Acts Of Exposure is an exercise in contrast. Schlitz’s rough-hewn, hand made beauty exists in stark contrast to the video work of Hobba and Shorter, while those two demonstrated between themselves the great range video work might take – Shorter’s precise and intelligent critique sitting almost at odds with the seductive sentimentality of Hobba’s installation. It’s an excellent show, with much meat to chew on. There’s an artist’s talk at TMAG on Sunday February 16 from 1pm, it promises to be very rich indeed. Get along. ANDREW HARPER

The timing is fascinating. One can only speculate why, when so much of the UK had been devastated by bomb attacks, and so many lives lost, why the Arts were considered important. I like to think that it was recognised that celebrating and growing culture is exactly what is needed after such a trial. Whatever the reason, the fact of the timing remains. It is this I would remind our various levels of government of. No, Churchill did not give a glib one-liner that looks good made into a Facebook meme. He did, however, preside over a government that, under about the most extreme conditions a government can be under, deemed it important to oversee the creation of a body whose purpose was to encourage the Arts.

Acts of Exposure is on show at the Tasmanian Museum and Art Gallery, Hobart, through to February 23.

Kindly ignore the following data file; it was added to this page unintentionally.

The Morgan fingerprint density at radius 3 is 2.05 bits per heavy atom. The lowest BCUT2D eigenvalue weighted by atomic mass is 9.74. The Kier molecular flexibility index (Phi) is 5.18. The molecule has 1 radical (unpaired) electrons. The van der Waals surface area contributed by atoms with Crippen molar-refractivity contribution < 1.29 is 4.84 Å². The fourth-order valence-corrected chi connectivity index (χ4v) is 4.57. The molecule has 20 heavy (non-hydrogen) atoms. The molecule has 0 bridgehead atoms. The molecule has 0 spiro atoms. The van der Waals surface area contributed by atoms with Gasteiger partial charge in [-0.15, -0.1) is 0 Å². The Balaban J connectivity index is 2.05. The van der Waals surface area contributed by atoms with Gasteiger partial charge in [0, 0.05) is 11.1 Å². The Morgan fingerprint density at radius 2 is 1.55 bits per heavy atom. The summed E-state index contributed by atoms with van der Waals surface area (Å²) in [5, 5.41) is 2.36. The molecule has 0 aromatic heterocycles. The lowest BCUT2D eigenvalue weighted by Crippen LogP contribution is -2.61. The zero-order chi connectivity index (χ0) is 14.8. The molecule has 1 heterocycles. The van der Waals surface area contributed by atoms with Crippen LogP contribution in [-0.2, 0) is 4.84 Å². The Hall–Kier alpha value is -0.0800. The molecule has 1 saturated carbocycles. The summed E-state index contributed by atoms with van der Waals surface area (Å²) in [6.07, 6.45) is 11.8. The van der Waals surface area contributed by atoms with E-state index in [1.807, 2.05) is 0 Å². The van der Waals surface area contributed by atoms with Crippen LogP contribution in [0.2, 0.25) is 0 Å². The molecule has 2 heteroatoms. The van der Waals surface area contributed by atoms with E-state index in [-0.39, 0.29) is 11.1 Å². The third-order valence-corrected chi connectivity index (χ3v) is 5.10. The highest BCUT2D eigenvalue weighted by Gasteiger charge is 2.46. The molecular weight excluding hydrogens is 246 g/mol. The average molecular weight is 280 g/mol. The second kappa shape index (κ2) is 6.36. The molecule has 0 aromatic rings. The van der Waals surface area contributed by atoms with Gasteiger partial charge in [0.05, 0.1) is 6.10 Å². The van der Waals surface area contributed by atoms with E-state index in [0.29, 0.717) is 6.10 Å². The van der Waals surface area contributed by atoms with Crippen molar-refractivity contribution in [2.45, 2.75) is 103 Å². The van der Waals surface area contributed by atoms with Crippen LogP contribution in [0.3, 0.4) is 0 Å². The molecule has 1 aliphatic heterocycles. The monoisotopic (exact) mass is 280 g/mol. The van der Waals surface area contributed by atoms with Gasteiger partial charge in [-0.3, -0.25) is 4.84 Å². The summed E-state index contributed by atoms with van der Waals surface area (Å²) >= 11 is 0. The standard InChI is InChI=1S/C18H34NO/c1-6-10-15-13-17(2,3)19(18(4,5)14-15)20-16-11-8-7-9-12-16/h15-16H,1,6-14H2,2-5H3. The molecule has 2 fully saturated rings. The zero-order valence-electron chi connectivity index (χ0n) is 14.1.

ROUND ROOM GALLERY IS SEEKING ARTISTS TO EXHIBIT HOUSED IN THE HUMBLE SURROUNDINGS OF THE HOMESTEAD TASMANIA, LOCATED AT 304 ELIZABETH STREET, NORTH HOBART, THE ROUND ROOM GALLERY IS A NEW SPACE PROVIDING ARTISTS THE OPPORTUNITY TO EXHIBIT THEIR WORK. SOLO, GROUP AND CURATED SHOWS ARE WELCOME AND THE SPACE IS ALSO OPEN FOR THE USE OF MEETINGS, FORUMS AND WORKSHOPS.

Have a think about that: an archly Conservative government, when under air attack and nightly bombing raids, didn't just think to keep what existed already in galleries safe, but to begin a programme to make more art. That program was CEMA (Committee for Encouragement of Music and the Arts) and in 1941, the great economist John Maynard Keynes was its chair. In 1945, CEMA funded 46 organisations, becoming the Arts Council of Great Britain in 1946.

Applications for shows and expressions of interest for other uses are now open. Email roundroomgallery@gmail.com for more information and application form.

I have no doubt that times are tough, but in all my adult life I do not recall times when they were not, and Australia is not the Third World any more than it is wartime Britain. All kinds of public programs are important for Australia to be a great place to live in and something to be proud of, and what we present to the world is important – how we treat the original inhabitants of this country, how we look after the most vulnerable people in our society and how we express ourselves culturally. Arts funding is not the entire solution to these very complex issues, but it's a part of it. It's important, it is not disposal and it is not a luxury. The Arts show us who we are, and we probably need to work on that one a bit in Australia in 2014. No wonder the knife is looming. ANDREW HARPER

24

warpmagazine.com.au

Warp Magazine February 2014  
Warp Magazine February 2014  

Warp Magazine is Tasmania's only monthly street magazine focussing on Music & the Arts.

Advertisement